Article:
Relationships can be a roller-coaster ride for the emotionally sensitive. Emotionally sensitive people often love fiercely and intensely. They also become hurt, angry and sad more quickly and more intensely than others do. Their emotions sometimes lead to relationships with lots of ups and downs.
They may love their partner or friend but frequently be so angry and hurt they cannot be around the person, perhaps over an issue that others do not understand. They may believe that they hate a person at a certain time and they do. They may believe they never want to speak with or see the person again. But those thoughts, based on feelings of hurt and anger, often fade after the emotions pass. Then they are often racked with shame that they pushed someone away.
Shame blocks relationships. Because of their shame, some have difficulty acknowledging that they acted on emotions that they no longer feel. That acknowledgement can seem like their feelings were wrong and that is invalidating of their experience, which was real and true to them at the time. They may believe that makes them “wrong” as a person, inadequate or broken. Actually, most often the emotionally sensitive are acting on a thought or experience that is completely understandable, but their reactions are more intense than others may be able to understand.
The loss of relationships can be traumatic. Sometimes the ups and downs that the emotionally sensitive experience end in the loss of a relationship. Others may become confused or frustrated with the emotional changes. The loss of a relationship is so painful for many that they often do not know how to cope. For some, they decide relationships aren’t worth the pain. They withdraw and avoid relationships. Others may blame themselves and feel deep anger that they aren’t able to maintain relationships. They then attempt to push their emotions down, attempting to not express them. They may succeed for a time. But emotions cannot stay pushed down without some consequence. For example, some individuals may “blow up,” and hate themselves for failing to keep their emotions in check. Pushed down emotions can also have other consequences such as health problems.
Loss of a relationship occurs for many other reasons. Sometimes it is the cycle of life, that everything changes and nothing is permanent but change. Loved ones may move away or die. There may be arguments that aren’t resolved or disappointments that aren’t forgiven.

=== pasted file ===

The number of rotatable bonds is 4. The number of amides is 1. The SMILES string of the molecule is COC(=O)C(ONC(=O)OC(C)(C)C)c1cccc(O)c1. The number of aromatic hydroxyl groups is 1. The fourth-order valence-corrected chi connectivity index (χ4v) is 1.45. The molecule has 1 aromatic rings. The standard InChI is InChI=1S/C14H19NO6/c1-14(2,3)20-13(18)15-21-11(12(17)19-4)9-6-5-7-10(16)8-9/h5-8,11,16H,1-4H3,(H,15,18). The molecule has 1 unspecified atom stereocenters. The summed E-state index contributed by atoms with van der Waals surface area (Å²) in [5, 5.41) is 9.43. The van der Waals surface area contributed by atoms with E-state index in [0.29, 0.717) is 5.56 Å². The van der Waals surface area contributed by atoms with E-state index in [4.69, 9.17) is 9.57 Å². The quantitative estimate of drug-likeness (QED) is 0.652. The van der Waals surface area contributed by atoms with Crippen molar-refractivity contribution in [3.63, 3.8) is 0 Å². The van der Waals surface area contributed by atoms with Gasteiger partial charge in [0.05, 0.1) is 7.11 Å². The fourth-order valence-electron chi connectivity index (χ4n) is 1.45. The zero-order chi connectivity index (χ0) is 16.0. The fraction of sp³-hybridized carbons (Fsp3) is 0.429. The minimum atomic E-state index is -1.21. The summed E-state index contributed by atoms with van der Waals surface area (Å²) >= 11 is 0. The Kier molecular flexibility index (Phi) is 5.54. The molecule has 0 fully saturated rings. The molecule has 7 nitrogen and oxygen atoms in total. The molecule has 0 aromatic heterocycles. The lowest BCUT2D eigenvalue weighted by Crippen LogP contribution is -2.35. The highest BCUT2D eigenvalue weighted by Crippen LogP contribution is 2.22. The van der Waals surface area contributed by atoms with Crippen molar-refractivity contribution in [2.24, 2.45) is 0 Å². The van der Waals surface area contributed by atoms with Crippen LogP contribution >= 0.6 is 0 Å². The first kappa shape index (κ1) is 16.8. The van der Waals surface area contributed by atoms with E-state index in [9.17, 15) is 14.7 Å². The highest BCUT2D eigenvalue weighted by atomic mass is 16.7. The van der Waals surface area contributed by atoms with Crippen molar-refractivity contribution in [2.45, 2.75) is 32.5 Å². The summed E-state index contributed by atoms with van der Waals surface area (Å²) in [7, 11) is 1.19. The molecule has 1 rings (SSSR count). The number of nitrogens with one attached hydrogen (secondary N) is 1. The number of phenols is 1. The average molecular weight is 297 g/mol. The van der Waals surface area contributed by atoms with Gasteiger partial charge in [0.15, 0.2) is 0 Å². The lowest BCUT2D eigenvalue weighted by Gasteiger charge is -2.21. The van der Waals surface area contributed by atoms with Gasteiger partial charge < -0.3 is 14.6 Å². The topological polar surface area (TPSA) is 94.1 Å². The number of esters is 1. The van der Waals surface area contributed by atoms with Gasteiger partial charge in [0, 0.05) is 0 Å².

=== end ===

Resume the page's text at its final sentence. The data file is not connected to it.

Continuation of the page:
Sometimes the emotionally sensitive experience a kind of traumatic reaction around relationships. Perhaps because of a history of lost relationships, perceived/actual rejections, an insecure or neglectful relationship with their parents, or other past experiences, the emotionally sensitive may be hyper-alert for any signs of judgment, neglect, or discontent by others. This hyper-alertness is a part of protecting themselves but often leads to the very result they fear: the loss of a relationship. They may blame others or themselves, but the pain is intense either way.
Letting go of a relationship, regardless of the reason, is often one of the most difficult situations for the emotionally sensitive. When they have feel the loss of a relationship, the emotionally sensitive are in agony. They often describe themselves as feeling empty and alone. They long for the return of the relationship. Sometimes that longing is not logical but based on pure feeling. They want the relationship they had before the disruption that occurred.
The pain of not having it can be overwhelming. They may act in ways that are further destructive, such as repeated calling or defending themselves to salvage the relationship. They may also be self-destructive in trying to alleviate their pain.
A Few Coping Strategies
When suffering the pain of a loss of a relationship, distracting yourself is one way of coping. Finding a way to give yourself a break from the pain helps your resiliency. An activity that absorbs your attention is best. You may also remind yourself that though you think you will never recover, emotions do fade over time.
Finding comfort in others or providing comfort and compassion to yourself is important. Getting involved in helping others and focusing on being kind to others works for some. Seeking solace in spirituality and in finding meaning to the experience may help you cope until the pain is no longer so acute.
Finally, learning from the experience and developing new skills, whether in maintaining new relationships or in choosing people with whom to have relationships, may help change a repetitive pattern.